Nano-fabrication involves the fabrication of very small structures, e.g., having features on the order of nanometers or smaller. One area in which nano-fabrication has had a sizeable impact is in the processing of integrated circuits. As the semiconductor processing industry continues to strive for larger production yields while increasing the circuits per unit area formed on a substrate, nano-fabrication becomes increasingly important. Nano-fabrication provides greater process control while allowing increased reduction of the minimum feature dimension of the structures formed. Other areas of development in which nano-fabrication has been employed include biotechnology, optical technology, mechanical systems and the like.

An exemplary nano-fabrication technique is commonly referred to as imprint lithography. Exemplary imprint lithography processes are described in detail in numerous publications, such as United States patent application publication 2004/0065976 filed as U.S. patent application Ser. No. 10/264,960, entitled “Method and a Mold to Arrange Features on a Substrate to Replicate Features having Minimal Dimensional Variability”; United States patent application publication 2004/0065252 filed as U.S. patent application Ser. No. 10/264,926, entitled “Method of Forming a Layer on a Substrate to Facilitate Fabrication of Metrology Standards”; and U.S. Pat. No. 6,936,194, entitled “Functional Patterning Material for Imprint Lithography Processes,” all of which are assigned to the assignee of the present invention.

The imprint lithography technique disclosed in each of the aforementioned United States patent application publications and United States patent includes formation of a relief pattern in a polymerizable layer and transferring a pattern corresponding to the relief pattern into an underlying substrate. The substrate may be positioned upon a stage to obtain a desired position to facilitate patterning thereof. To that end, a mold is employed spaced-apart from the substrate with a formable liquid present between the mold and the substrate. The liquid is solidified to form a patterned layer that has a pattern recorded therein that is conforming to a shape of the surface of the mold in contact with the liquid. The mold is then separated from the patterned layer such that the mold and the substrate are spaced-apart. The substrate and the patterned layer are then subjected to processes to transfer, into the substrate, a relief image that corresponds to the pattern in the patterned layer.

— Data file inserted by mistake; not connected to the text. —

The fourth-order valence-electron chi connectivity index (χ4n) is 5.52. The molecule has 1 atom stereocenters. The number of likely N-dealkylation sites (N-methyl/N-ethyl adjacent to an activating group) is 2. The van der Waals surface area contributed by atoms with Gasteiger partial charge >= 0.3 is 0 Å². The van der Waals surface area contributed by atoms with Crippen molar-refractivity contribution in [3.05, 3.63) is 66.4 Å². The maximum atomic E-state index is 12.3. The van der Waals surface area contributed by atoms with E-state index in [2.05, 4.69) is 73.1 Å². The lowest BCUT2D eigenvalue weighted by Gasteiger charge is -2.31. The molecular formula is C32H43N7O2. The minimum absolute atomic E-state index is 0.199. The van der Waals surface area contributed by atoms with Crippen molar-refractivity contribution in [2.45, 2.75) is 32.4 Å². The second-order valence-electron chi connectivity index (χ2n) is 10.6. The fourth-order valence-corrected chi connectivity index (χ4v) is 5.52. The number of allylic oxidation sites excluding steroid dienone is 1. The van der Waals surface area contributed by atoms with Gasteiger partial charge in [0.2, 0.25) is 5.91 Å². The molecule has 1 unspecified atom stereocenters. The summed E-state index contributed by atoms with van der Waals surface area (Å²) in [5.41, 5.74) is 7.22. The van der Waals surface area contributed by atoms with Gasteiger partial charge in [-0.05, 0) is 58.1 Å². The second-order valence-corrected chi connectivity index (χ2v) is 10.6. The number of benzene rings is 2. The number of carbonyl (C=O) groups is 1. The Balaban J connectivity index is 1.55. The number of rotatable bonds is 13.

BRIEF DESCRIPTION OF THE DRAWINGS

FIG. 1 is a simplified side view of a lithographic system having a mold spaced-apart from a multi-layered structure;

FIG. 2 is a simplified side view of the multi-layered structure shown in FIG. 1 comprising a substrate having a conducting layer positioned thereon;

FIG. 3 is a simplified side view of the multi-layered structure shown in FIG. 2 having a patterning layer positioned thereon;

FIG. 4 is a simplified side view of the multi-layered structure shown in FIG. 3 have a hard mask material deposited thereon;

FIG. 5 is a simplified side view of the multi-layered structure shown in FIG. 4 subjected to a lift-off process;

FIG. 6 is a simplified side view of the multi-layered structure shown in FIG. 5 having a resist pattern layer positioned thereon;

FIG. 7 is a simplified side view of the multi-layered structure shown in FIG. 6 having a pattern of the hard mask material and the resist pattern layer transferred into the conducting layer and the substrate;

FIG. 8 is a simplified side view of the multi-layered structure shown in FIG. 7 having the hard mask material and the resist pattern layer substantially removed;

FIG. 9 is a simplified side view of the multi-layered structure shown in FIG. 8 having an adhesion layer deposited thereon;

FIG. 10 is a simplified side view of the multi-layered structure shown in FIG. 9 having an imaging layer positioned thereon;

FIG. 11 is a simplified side view of the multi-layered structure shown in FIG. 10 having a pattern of the imaging layer transferred into the adhesion layer;

FIG. 12 is a simplified side view of the multi-layered structure shown in FIG. 11 having a pattern of the imaging layer transferred into the substrate; and

FIG. 13 is a simplified side view of the multi-layered structure shown in FIG. 12 having the conducting layer, the adhesion layer, and the imaging layer substantially removed.

DETAILED DESCRIPTION

Referring to FIG. 1, a system 10 to form a relief pattern on a substrate 12 is shown. Substrate 12 may be coupled to a substrate chuck 14, described further below. Substrate 12 and substrate chuck 14 may be supported upon a stage 16. Further, stage 16, substrate 12, and substrate chuck 14 may be positioned on a base (not shown). Stage 16 may provide motion about the x and y axes.